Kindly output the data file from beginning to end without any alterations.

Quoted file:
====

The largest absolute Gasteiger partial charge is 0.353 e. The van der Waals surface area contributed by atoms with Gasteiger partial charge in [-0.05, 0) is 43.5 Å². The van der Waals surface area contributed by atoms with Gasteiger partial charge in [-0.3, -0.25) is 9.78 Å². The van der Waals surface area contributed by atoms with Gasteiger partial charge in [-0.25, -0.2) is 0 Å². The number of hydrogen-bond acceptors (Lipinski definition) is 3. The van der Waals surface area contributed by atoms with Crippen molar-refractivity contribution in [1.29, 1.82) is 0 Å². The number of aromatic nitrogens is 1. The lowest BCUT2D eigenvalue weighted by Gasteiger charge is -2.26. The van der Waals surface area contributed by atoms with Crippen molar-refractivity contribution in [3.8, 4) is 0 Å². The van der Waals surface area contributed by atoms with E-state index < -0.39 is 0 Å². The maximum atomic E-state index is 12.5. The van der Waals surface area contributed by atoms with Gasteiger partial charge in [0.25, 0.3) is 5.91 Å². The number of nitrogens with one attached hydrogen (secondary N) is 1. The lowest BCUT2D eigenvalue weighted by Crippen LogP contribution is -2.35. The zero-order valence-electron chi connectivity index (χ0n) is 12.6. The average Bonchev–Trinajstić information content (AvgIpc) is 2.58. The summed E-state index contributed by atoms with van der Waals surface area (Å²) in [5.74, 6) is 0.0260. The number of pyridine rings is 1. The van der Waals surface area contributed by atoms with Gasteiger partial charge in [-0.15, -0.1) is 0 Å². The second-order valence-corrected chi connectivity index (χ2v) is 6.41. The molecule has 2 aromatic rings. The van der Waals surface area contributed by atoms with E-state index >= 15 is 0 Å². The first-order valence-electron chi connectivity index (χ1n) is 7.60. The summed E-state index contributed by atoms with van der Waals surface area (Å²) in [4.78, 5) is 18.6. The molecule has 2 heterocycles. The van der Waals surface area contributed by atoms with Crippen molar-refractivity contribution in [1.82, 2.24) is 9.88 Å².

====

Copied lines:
The largest absolute Gasteiger partial charge is 0.353 e. The van der Waals surface area contributed by atoms with Gasteiger partial charge in [-0.05, 0) is 43.5 Å². The van der Waals surface area contributed by atoms with Gasteiger partial charge in [-0.3, -0.25) is 9.78 Å². The van der Waals surface area contributed by atoms with Gasteiger partial charge in [-0.25, -0.2) is 0 Å². The number of hydrogen-bond acceptors (Lipinski definition) is 3. The van der Waals surface area contributed by atoms with Crippen molar-refractivity contribution in [1.29, 1.82) is 0 Å². The number of aromatic nitrogens is 1. The lowest BCUT2D eigenvalue weighted by Gasteiger charge is -2.26. The van der Waals surface area contributed by atoms with Crippen molar-refractivity contribution in [3.8, 4) is 0 Å². The van der Waals surface area contributed by atoms with E-state index < -0.39 is 0 Å². The maximum atomic E-state index is 12.5. The van der Waals surface area contributed by atoms with Gasteiger partial charge in [0.25, 0.3) is 5.91 Å². The number of nitrogens with one attached hydrogen (secondary N) is 1. The lowest BCUT2D eigenvalue weighted by Crippen LogP contribution is -2.35. The zero-order valence-electron chi connectivity index (χ0n) is 12.6. The average Bonchev–Trinajstić information content (AvgIpc) is 2.58. The summed E-state index contributed by atoms with van der Waals surface area (Å²) in [5.74, 6) is 0.0260. The number of pyridine rings is 1. The van der Waals surface area contributed by atoms with Gasteiger partial charge in [-0.15, -0.1) is 0 Å². The second-order valence-corrected chi connectivity index (χ2v) is 6.41. The molecule has 2 aromatic rings. The van der Waals surface area contributed by atoms with E-state index >= 15 is 0 Å². The first-order valence-electron chi connectivity index (χ1n) is 7.60. The summed E-state index contributed by atoms with van der Waals surface area (Å²) in [4.78, 5) is 18.6. The molecule has 2 heterocycles. The van der Waals surface area contributed by atoms with Crippen molar-refractivity contribution in [1.82, 2.24) is 9.88 Å².